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Solutions exist for cities on the front line of climate change

By Santiago Alba-Corral and Julie Crowley
Solutions exist for cities on the front line of climate change
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Cities are major contributors to climate change — but they also have the power to change the world. They are essential to addressing the global climate change crisis and some of them, informed by science, are already doing so. More cities must follow in the footsteps of those who are taking action.

The global desire and capacity for change is strong, as demonstrated by the millions of people worldwide taking to the streets demanding climate action. This call for action will be at the forefront of the 25th Conference of the Parties (COP25) to the United Nations Framework Convention on Climate Change taking place December 2-13 in Madrid. This critical annual meeting brings the international community together to share solutions, galvanize momentum, and to track progress towards the Paris Agreement climate commitments.

We must seize upon these opportunities for collaboration and solution-sharing as the scale and frequency of climate change-related crises continue to grow.

In Africa, and particularly in the Sahel, consequences of climate change are real and significantly affect community livelihoods: crop losses, increased frequency and intensity of floods, increased risks of livestock diseases, increased epidemics of infectious diseases to which children are particularly vulnerable and increased droughts recurring with more frequent water shortages in urban and agricultural supply systems.

For states with national economies still largely relying on rainfall, climate change is a serious obstacle to achieving the Sustainable Development Goals (SDGs) and those of the African Union's Agenda 2063. The time for action is now.

Strengthening climate action in cities

Why the focus on cities, and why now? Because of the accelerating pace of urbanization.

By 2050, two-thirds of the world’s population will live in cities. Cities are already home to more than half the world’s population and the majority of infrastructure, assets, and economic activity. They consume 78 per cent of global energy and account for more than 60 per cent of greenhouse gas emissions. Yet, they cover only two per cent of the world’s surface.

Strong evidence is available to inform local and national governments so that they design resilient cities and mitigate their impact. For vulnerable people living in and around the cities, in particular for women and girls, this may prove a matter of life and death.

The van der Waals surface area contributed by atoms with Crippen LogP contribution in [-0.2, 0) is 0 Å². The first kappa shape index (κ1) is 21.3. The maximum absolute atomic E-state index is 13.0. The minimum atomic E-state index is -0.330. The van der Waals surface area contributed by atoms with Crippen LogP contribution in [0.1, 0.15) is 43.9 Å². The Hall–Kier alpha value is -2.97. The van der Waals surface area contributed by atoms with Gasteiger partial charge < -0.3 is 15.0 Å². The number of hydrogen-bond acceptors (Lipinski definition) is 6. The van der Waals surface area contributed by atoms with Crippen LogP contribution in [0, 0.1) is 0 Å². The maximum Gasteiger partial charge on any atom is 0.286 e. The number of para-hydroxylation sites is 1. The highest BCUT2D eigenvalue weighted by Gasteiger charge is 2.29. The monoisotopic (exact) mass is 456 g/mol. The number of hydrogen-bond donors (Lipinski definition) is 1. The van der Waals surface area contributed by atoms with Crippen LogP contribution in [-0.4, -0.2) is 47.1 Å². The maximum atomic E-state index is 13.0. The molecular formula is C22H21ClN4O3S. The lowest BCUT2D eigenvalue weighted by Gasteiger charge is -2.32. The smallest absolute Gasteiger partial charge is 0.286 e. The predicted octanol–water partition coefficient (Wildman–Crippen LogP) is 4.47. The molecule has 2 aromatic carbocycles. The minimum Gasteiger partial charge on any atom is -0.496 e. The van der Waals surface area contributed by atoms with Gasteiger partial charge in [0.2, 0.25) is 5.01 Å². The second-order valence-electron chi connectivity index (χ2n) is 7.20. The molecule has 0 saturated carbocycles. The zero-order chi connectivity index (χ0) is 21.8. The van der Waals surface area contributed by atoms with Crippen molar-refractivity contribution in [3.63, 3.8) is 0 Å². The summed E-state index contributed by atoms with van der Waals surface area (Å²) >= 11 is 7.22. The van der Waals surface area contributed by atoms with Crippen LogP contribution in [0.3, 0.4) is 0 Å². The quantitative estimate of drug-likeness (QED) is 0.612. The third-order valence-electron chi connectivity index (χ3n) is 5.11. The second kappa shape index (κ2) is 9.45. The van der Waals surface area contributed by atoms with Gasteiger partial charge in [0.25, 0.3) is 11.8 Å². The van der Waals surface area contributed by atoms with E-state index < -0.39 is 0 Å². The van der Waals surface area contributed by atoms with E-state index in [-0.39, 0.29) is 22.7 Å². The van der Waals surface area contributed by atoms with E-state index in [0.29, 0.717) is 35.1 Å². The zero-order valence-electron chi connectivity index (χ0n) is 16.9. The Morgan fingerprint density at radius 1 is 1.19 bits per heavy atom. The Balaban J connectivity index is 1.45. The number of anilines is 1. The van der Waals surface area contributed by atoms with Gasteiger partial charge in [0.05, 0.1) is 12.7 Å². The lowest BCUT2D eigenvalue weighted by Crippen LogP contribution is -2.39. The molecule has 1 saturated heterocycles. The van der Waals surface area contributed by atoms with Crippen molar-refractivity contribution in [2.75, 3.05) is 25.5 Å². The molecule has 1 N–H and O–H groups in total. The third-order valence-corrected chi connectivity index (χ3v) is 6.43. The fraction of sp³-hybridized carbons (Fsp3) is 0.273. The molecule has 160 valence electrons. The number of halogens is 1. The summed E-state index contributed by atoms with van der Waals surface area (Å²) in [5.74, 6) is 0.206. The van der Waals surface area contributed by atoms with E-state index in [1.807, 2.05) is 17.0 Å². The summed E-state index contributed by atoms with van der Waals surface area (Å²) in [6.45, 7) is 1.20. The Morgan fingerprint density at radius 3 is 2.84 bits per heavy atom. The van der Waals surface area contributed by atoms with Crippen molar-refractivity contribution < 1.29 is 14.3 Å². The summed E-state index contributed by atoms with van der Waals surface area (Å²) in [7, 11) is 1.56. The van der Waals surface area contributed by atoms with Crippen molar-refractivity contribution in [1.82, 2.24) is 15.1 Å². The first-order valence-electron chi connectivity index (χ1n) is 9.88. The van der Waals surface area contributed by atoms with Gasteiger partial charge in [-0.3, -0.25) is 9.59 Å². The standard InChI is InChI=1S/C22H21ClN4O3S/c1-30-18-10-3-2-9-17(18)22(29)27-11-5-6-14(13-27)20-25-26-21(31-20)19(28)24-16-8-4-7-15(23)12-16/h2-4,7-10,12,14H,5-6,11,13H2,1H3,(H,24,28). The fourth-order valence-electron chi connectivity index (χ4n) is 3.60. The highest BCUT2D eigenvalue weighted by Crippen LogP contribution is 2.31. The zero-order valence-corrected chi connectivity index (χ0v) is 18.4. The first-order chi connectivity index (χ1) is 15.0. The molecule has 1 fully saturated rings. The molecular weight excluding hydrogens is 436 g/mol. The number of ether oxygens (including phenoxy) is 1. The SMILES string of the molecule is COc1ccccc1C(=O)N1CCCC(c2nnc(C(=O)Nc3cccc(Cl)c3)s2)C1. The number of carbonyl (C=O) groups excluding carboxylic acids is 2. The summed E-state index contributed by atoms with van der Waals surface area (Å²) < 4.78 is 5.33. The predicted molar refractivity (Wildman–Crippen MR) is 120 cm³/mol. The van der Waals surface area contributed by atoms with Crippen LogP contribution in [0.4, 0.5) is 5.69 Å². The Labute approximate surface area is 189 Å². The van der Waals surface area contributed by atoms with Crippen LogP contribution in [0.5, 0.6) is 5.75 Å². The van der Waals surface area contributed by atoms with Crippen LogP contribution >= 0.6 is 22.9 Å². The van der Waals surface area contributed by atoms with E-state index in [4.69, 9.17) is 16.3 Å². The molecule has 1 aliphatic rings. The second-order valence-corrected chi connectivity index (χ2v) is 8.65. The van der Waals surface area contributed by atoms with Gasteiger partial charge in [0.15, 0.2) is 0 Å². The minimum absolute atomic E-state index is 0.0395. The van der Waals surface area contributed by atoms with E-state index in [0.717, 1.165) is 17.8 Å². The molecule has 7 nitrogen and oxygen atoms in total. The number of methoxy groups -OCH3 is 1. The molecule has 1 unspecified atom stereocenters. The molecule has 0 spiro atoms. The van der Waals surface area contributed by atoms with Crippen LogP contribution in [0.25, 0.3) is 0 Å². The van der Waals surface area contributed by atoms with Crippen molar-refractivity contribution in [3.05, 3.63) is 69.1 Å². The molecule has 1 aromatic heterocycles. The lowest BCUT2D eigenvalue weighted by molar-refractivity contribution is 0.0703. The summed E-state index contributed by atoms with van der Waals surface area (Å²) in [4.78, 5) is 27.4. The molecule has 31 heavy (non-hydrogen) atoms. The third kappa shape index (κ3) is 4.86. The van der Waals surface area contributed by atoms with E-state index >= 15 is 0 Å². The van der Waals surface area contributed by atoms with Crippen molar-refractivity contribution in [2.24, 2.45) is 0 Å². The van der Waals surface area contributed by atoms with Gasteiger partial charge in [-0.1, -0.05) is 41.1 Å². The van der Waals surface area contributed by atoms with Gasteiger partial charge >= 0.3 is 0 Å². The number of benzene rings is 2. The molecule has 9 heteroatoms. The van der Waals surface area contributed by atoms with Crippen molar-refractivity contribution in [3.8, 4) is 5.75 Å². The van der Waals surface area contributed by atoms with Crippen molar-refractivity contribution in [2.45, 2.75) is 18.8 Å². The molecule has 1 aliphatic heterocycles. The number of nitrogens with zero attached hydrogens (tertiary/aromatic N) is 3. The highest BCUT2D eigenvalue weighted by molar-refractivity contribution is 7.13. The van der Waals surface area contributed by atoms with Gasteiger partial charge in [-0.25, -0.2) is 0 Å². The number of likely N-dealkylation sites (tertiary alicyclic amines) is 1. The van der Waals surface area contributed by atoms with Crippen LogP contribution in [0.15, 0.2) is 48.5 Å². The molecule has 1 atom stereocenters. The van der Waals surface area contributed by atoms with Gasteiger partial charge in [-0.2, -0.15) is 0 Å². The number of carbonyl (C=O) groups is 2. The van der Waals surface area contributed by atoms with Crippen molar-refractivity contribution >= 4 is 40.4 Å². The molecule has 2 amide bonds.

Cities must invest in research to understand their unique challenges, how their citizens are affected, and what localized solutions are best-suited to their context.

In the slums of Accra, the capital of Ghana, flooding has caused deaths, destroyed homes, and increased the risk of malaria and waterborne diseases such as cholera. There, Dorinda Grant runs a kindergarten just steps away from a drainage canal. When it rains, the canal floods and filthy water seeps through the walls. Doringa says it’s become worse in recent years because of changing weather patterns.

Working with Doringa and her neighbors, researchers studied the global and regional models on climate change and developed plausible climate scenarios to inform Ghanaian policy-makers and help them design and budget for better water infrastructure — bridges, drains and sanitation, water supply, and irrigation systems.

Many solutions for urban climate adaptation are low-cost, low-tech, and nature-based. In the small industrial city of Yumbo, in Colombia, green infrastructure has been used to mitigate flooding. Paved roads are replaced with porous green roads that allow water percolation and reduce the urban heat-island effect. Results have shown that these roads significantly reduce localized flood hazards.

Proven solutions, backed by rigorous science, exist to many of the climate shocks and stresses facing at-risk cities. Throughout the Global South, urban planners and regional leaders have been working for years to build their capacity to anticipate, adapt, and persevere.

In addition to these efforts, city-level, secure financing is needed to address climate change. The resilience and adaptability of cities in the face of climate change will influence whether global targets on climate change and sustainable development are achieved.

Implementing research findings for resilient cities

When a city is hit with flooding, record rainfalls, and other extreme and damaging weather events, the necessary focus on a crisis response can cloud the bigger picture, which reveals the common ground between the challenges — and solutions — that exist worldwide.

If we are to meet the global commitment to “leave no one behind”, we must tackle the multiple dimensions contributing to urban poverty, vulnerability, and inequality. This means amplifying the commitment to our global climate that will be on display at COP25 in Madrid so that it infuses political, policy, research, and investment agendas worldwide with the imperative need for action.

Santiago Alba-Corral is Director of the Agriculture and Environment Program at the International Development Research Centre (IDRC);

Julie Crowley is the West and Central Africa Regional Director at the International Development Research Centre (IDRC).

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